(Jan) Monday found Chuck & I in Indianapolis visiting RV friends. Thanks to Jerry and Nancy for a wonderful visit. We met this fun couple in 2008 and soon discovered that we shared an interest in Geneology. We have traveled together in our Rvs and also met at interesting places along the road. Since then they have moved into a beautiful home in Indianapolis where we arrived for our visit. We feasted on a gourmet meal prepared by Nancy’s daughter Chrissy, enjoyed lots of laughter and several glasses of wine.
We drove over to Lattaville, Ohio from Indy, which Chuck has written about in his Genealogy Blog. From there we wanted to see a bit of Cincinnati and northern Kentucky. Generations ago both of our families traveled through this area on the Ohio River when it was a frontier. It’s really a thrill to visit here now. It’s also our first visit to the state of Kentucky.
When I looked on the internet for lists of things to do in Cincinnati, two things on the lists seemed consistent; The Roebling Suspension Bridge and Spring Grove Cemetery. Interesting! We arrived in the area on Wednesday afternoon and found a good place to stay at the Newport Elks in Cold Springs, Kentucky. That afternoon after setting up the motorhome we found our way to the Kentucky side of the Roebling bridge in Covington, KY. The bridge, designed and build by John Roebling, was the largest suspension bridge in the world when it was finished in 1866 after 10 years of sporadic construction due to weather, funding and the Civil War. It is rated as one of the most historically important bridges in the U.S.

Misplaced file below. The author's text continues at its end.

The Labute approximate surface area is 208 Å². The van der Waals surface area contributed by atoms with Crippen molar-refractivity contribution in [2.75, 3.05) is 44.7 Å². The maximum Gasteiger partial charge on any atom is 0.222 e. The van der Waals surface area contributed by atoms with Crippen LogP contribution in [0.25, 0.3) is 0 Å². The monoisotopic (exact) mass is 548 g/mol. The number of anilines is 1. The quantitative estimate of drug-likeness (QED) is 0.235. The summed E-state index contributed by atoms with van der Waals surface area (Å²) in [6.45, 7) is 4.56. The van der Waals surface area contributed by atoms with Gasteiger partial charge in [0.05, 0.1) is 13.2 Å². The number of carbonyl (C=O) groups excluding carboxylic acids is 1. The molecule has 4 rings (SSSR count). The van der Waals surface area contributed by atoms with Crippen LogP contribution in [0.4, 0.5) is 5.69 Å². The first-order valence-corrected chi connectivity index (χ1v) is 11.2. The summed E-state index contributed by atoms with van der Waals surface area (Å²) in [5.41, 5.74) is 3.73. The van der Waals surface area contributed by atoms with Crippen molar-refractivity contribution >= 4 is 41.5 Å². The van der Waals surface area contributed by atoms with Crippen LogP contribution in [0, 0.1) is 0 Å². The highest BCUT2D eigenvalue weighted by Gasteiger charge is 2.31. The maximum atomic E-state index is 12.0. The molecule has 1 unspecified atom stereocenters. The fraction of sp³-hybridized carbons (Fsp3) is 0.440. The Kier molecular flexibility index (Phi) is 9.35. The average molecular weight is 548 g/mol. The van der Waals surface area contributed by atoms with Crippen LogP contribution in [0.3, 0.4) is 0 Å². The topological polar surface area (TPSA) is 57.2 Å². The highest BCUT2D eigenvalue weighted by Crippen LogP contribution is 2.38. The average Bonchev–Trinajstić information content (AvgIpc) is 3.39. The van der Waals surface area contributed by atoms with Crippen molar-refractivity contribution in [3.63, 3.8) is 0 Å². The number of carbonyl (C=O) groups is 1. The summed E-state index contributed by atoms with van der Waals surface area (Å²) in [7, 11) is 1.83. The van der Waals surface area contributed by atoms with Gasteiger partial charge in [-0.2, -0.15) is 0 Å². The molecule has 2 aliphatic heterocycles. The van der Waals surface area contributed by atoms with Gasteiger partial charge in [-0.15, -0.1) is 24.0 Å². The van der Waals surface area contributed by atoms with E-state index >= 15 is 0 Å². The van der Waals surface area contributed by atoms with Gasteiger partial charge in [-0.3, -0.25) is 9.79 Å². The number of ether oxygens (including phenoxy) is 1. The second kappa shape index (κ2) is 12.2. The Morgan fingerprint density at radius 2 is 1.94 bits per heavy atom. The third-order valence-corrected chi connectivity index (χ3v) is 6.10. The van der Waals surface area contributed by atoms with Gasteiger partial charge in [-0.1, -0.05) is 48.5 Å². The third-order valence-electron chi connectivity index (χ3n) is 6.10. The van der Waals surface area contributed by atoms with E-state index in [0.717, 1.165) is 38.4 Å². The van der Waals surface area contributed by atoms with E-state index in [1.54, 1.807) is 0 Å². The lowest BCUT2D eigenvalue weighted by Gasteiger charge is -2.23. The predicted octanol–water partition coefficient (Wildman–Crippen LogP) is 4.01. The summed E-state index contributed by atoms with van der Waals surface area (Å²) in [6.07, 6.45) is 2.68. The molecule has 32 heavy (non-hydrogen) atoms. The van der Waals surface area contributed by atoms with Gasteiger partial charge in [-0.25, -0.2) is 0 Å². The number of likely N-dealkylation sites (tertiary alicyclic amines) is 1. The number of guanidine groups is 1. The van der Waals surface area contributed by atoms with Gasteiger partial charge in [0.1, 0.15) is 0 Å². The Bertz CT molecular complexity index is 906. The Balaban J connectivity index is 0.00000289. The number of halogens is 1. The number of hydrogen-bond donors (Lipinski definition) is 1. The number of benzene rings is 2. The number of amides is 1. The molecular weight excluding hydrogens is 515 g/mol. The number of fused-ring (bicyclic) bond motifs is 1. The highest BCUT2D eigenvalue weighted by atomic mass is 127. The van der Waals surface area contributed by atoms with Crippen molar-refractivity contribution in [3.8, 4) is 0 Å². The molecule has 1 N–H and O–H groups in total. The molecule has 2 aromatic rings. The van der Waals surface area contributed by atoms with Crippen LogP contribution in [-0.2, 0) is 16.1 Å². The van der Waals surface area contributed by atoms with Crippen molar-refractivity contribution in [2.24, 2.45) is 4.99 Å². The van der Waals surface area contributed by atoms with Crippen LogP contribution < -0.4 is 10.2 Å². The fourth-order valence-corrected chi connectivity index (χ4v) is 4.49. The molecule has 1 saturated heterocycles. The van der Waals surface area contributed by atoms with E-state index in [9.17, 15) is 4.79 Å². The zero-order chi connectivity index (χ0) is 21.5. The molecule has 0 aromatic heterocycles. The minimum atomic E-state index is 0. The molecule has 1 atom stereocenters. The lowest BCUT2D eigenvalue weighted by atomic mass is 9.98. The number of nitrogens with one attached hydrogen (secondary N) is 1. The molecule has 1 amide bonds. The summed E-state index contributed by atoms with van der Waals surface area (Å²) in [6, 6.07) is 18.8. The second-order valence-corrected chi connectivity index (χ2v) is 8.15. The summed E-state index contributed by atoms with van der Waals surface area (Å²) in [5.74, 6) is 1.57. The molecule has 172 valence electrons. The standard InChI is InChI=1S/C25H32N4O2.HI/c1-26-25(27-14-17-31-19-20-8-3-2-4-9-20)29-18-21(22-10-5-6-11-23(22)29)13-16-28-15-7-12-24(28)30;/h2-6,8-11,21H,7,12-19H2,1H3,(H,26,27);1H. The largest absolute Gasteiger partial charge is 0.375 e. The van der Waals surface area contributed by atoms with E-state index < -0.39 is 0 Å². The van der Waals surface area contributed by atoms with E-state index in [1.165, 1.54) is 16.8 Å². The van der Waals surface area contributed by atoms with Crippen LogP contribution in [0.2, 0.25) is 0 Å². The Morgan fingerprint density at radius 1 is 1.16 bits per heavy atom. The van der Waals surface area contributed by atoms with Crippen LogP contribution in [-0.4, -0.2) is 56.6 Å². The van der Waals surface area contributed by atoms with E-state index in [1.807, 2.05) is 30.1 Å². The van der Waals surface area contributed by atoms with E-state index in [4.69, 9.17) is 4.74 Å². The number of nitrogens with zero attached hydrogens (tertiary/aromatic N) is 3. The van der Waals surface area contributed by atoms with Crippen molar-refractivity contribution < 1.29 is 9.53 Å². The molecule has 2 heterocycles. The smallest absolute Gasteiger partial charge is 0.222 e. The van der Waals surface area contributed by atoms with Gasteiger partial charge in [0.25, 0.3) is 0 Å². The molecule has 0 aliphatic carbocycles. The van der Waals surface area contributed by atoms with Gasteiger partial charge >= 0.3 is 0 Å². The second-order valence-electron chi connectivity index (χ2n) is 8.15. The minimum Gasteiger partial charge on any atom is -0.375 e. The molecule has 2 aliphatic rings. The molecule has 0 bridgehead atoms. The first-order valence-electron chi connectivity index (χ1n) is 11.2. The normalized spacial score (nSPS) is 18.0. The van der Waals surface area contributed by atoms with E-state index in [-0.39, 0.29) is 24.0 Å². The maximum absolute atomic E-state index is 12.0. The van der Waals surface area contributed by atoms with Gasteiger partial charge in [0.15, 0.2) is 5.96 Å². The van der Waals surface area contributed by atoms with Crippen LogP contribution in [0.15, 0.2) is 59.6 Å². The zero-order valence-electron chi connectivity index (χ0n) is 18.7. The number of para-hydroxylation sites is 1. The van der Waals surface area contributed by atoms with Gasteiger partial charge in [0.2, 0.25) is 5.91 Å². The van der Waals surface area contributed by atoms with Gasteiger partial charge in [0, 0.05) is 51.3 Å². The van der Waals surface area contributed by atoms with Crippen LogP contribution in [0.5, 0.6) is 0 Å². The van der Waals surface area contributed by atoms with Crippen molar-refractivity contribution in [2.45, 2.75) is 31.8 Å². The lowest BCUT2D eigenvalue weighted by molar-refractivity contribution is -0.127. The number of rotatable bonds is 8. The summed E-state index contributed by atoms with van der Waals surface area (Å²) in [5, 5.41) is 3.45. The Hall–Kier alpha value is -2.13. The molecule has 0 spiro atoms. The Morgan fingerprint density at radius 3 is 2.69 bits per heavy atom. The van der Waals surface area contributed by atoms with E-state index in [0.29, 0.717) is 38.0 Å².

|The Cincinatti shoreline at right showcasing the Bengals Footfall stadium and the Covington shoreline featuring the Roebling murals.|
Spring Grove Cemetery and Arboretum is one of the largest cemetery in the U.S. Covering 733 acres, it has 15 lakes, 1200 species of trees and shrubs, amazing monuments, statues & mausoleums, 44 miles of roadways and large Woodland Preserve. The cemetery was established in 1844. In 1855 Adolph Strauch, a Prussian born landscape gardener became the superintendent. His influence is still practiced today. We did not allow ourselves nearly enough time to view this peaceful, interesting place. Next time we will take hours to explore.
On Thursday we were off to Lexington, Kentucky to visit Keeneland Race Track, home of the 2015 Breeders Cup. Lexington is famous for thoroughbred horses. Each morning there is free viewing of the exercise sessions at Keeneland. Being at the rail and watching these amazing animals is a thrill. The clubhouse, grandstand and stables can all be seen on a walking tour of the grounds. We watched the morning exercises and then walked to the Track Kitchen for a hearty breakfast. The food was not gourmet but the price was good and we ate among the owners, trainers and people working with the horses.
We drove north from Keeneland through the lush, green country side that is a slice of Kentucky horse breeders heaven. The manicured, fenced pastures and grounds were dotted with grazing horses, beautiful trees and magnificent stables and homes. Most of the fences were wooden and painted black but there were some white fences and also some remaining historic rock fences. The limestone, cleared from the fields, was used building border walls for pastures. These dry stacked walls were built by Irish immigrants. It is thought that only 5-10% of the 19th Century walls remain today.